A Franciscan Inquisitor's Manual and its Compositional Context: "Codex Casanatensis" 1730

Geoffrey Ward Clement, Fordham University


When first sanctioned by Gregory IX c. 1236, the medieval, or as it is sometimes called, the papal-mendicant inquisition was in its incipient stages of formation. From the inquisition's earliest days, Franciscans were involved in inquisitorial activity as part and parcel of a broader and more variegated campaign against heresy in the thirteenth century. That Franciscan involvement in the medieval inquisition has not received attention commensurate with that of the Dominicans is an imbalance that has only recently begun to be addressed. In tandem with the Franciscans' early involvement in the inquisition was their especially symbiotic relationship with the papacy in the thirteenth century and beyond. Franciscans were called upon by the papacy to preach the cross, serve as papal penitentiaries, and make official canonical inquiries into any number of situations or issues, not least among them the presence of heretical groups in many central Italian towns and cities. It was not until the final years of the pontificate of Innocent IV (1243-1254), when Innocent designated inquisitorial districts throughout Italy, that Franciscan involvement in the papal-mendicant inquisition became regular and systematized. From the mid-thirteenth century on, Franciscans served regularly in central Italy as inquisitores hereticae pravitatis early in their careers, and then later in a host of hierarchic roles both within the church and the order. ^ Contemporaneous with the changes sketched above, a heretofore completely unknown genre of literary production emerged to provide texts to educate, inform and guide inquisitors in the discharge of their duties. Often called inquisitors' manuals, these texts collectively formed a class of documents of wide range and scope—from formularies, to manuals of procedure, to expositions of various heretical doctrines which inquisitors were charged to counteract. One of these works was Codex Casanatensis 1730, which was written and compiled in the early fourteenth century for use by Franciscan inquisitors in Tuscany. While other collections of inquisitorial materials dating from the period are also extant, for many reasons they are more akin to florilegial collections than unitary works. In contrast, Casanatensis 1730 is more unique since three-quarters of the manuscript was penned by one hand and assembled in a particular order. Furthermore, Casanatensis 1730 incorporated many novelties of the time including rubricated headlines, Arabic numerals, cross-references and an extensive alphabetically-arranged topical index. Some materials in other hands were later added to produce the codex in its present form, but at its core, it was conceived and produced in one place, at one time, by one person who was likely an inquisitor himself or a functionary in the service of the inquisition. ^ It is for these reasons that Casanatensis 1730 affords us a privileged glimpse into the Franciscan inquisition in Tuscany in the early fourteenth century—a time when the Franciscan Order itself was experiencing internal crises and dissension over interpretations of their rule and form of life. Furthermore, almost none of the historiography to date has considered a work like Casanatensis 1730 in its entirety. Instead, many modern scholars have focused on parts of manuscript collections for other scholarly purposes, or classified parts as manuals without considering any collection as a whole. Casanatensis 1730 is a work perfectly suited to such a holistic analysis since it was clearly produced and intended as a single work. By considering Casanatensis 1730 in these terms, an analysis of the codex's contents and some of the internal structural relationships between its parts will cast light both upon the Franciscan inquisition in central Italy in the early fourteenth century, as well as the literary genre of inquisitors' materials—texts that were meant to refine and enhance the inquisition's reach and efficacy at a critical moment in the early history of the Franciscan order in central Italy.^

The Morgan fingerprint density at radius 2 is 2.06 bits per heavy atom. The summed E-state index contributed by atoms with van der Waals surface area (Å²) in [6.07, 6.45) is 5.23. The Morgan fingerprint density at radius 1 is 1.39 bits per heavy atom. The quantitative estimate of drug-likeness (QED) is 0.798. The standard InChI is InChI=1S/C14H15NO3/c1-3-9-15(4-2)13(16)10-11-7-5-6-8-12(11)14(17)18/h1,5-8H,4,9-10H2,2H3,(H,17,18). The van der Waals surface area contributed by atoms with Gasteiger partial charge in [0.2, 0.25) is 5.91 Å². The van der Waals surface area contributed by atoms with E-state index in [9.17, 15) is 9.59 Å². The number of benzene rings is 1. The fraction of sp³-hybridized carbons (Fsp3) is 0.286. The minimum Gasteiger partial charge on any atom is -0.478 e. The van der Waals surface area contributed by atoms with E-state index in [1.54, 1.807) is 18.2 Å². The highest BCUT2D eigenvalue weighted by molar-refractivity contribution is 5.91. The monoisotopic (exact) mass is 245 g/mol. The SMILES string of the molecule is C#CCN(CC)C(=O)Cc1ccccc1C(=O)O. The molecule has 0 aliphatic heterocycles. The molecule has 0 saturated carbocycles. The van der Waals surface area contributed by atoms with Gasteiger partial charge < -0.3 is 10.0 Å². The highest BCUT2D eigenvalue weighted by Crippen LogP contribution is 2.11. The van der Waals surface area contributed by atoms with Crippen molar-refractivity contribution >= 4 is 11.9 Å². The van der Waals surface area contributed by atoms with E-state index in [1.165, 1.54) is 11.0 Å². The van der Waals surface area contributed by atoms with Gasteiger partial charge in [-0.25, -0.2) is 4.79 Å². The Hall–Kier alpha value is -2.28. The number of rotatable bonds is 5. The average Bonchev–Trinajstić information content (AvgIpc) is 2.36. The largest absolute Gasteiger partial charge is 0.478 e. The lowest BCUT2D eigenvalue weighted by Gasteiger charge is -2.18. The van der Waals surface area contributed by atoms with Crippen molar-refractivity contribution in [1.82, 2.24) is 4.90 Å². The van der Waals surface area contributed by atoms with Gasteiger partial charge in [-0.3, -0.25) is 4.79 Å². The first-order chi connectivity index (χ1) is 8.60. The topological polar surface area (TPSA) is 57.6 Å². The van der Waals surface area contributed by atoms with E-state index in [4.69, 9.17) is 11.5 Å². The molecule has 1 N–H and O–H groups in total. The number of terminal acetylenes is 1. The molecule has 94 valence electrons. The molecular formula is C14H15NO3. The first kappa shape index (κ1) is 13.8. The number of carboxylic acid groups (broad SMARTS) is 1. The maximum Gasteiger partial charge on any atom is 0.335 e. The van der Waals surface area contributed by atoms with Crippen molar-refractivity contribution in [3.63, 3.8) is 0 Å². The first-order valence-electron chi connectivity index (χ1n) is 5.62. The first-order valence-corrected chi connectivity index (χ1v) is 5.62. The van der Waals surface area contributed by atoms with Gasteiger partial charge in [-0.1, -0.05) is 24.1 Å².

Subject Area

Religion, History of|Canon Law|History, Medieval

Recommended Citation

Clement, Geoffrey Ward, "A Franciscan Inquisitor's Manual and its Compositional Context: "Codex Casanatensis" 1730" (2013). ETD Collection for Fordham University. AAI3564858.